I moved into a new house (built 1979) this past fall and I would like to convert some of the grass area to a vegetable garden. I don't know how the previous owners took care of their lawn, but is there any chance of of unsafe chemicals still hanging around in the soil?

I'm thinking of just normal lawn care products. Do they dissipate over time? If so, how long?

From the current state of the grass, it does not appear they did anything special to it.

3 Answers 3


If you're really anxious about it, do as Evol Gate suggests, but to answer your query about timespan of activity for lawn care/treatment products, the longest acting one I can think of is one that might be used in the Autumn. This contains a small amount of nitrogen and sometimes a chemical to retard the growth of moss, and its length of activity is between 4-6 months at the most. If the grass you have looks in wonderful condition, with no weeds or moss or anything else, and no bald patches, then it's likely chemical treatments have been used. If it looks like most 'lawns', that is the opposite of what I've just described, then it's likely nothing much has been applied to it, and particularly not an autumn feed. Certainly, any growing season (April through to early July in the UK) products used last year will have long since dissipated. This answer assumes you're not in Australia...


As you mentioned there has been grass growing on the area, which implies that the soil there is not badly contaminated. Since you want to grow vegetables out there, therefore it isn't worth taking a risk. The best way to check this would be grow few fast growing vegetable plants like tomatoes (sow the seeds of a tomato, don't plant an already grown plant) in some various areas of the garden. It will hardly take a month and a half for them to give you tomatoes. Take these tomatoes to any laboratory to have them tested. The lab results will definitely tell you whether the tomatoes have any sort of contamination or they are safe for health.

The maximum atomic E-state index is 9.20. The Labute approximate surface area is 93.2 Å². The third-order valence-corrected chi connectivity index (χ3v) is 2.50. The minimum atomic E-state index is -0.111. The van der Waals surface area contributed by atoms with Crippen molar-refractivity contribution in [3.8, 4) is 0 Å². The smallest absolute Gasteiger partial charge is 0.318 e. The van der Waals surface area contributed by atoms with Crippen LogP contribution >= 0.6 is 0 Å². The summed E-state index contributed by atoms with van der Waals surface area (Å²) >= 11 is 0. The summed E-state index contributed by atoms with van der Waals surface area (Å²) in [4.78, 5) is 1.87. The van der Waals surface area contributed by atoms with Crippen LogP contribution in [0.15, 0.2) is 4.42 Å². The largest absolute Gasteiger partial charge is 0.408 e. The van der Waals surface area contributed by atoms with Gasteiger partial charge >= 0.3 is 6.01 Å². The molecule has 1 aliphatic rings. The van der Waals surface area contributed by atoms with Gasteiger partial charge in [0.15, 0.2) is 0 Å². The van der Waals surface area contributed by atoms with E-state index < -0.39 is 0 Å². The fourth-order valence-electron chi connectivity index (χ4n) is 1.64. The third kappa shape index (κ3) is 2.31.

I would recommend using raised beds so that you don't get contaminated with whatever may be in the ground. I helped build a community garden and we had to used raised beds because of the chemicals that were in the ground. You can never be too sure with things like this so it's best to not use the dirt in the ground because health regulation weren't followed diligently back in the 1970s. There are lots of carcinogens that can cause cancer.

  • 1
    How tall were the raised beds and what did you plant in them? I could see that you might still run into problems if you were growing root vegetables like carrots.
    – Niall C.
    Feb 20, 2013 at 0:42
  • 1
    the largest crop we grew were tomatoes and peppers. there was something placed on the bottom of the beds to separate the ground dirt from the bed dirt. It was about 14 - 16 inches high Feb 22, 2013 at 17:26

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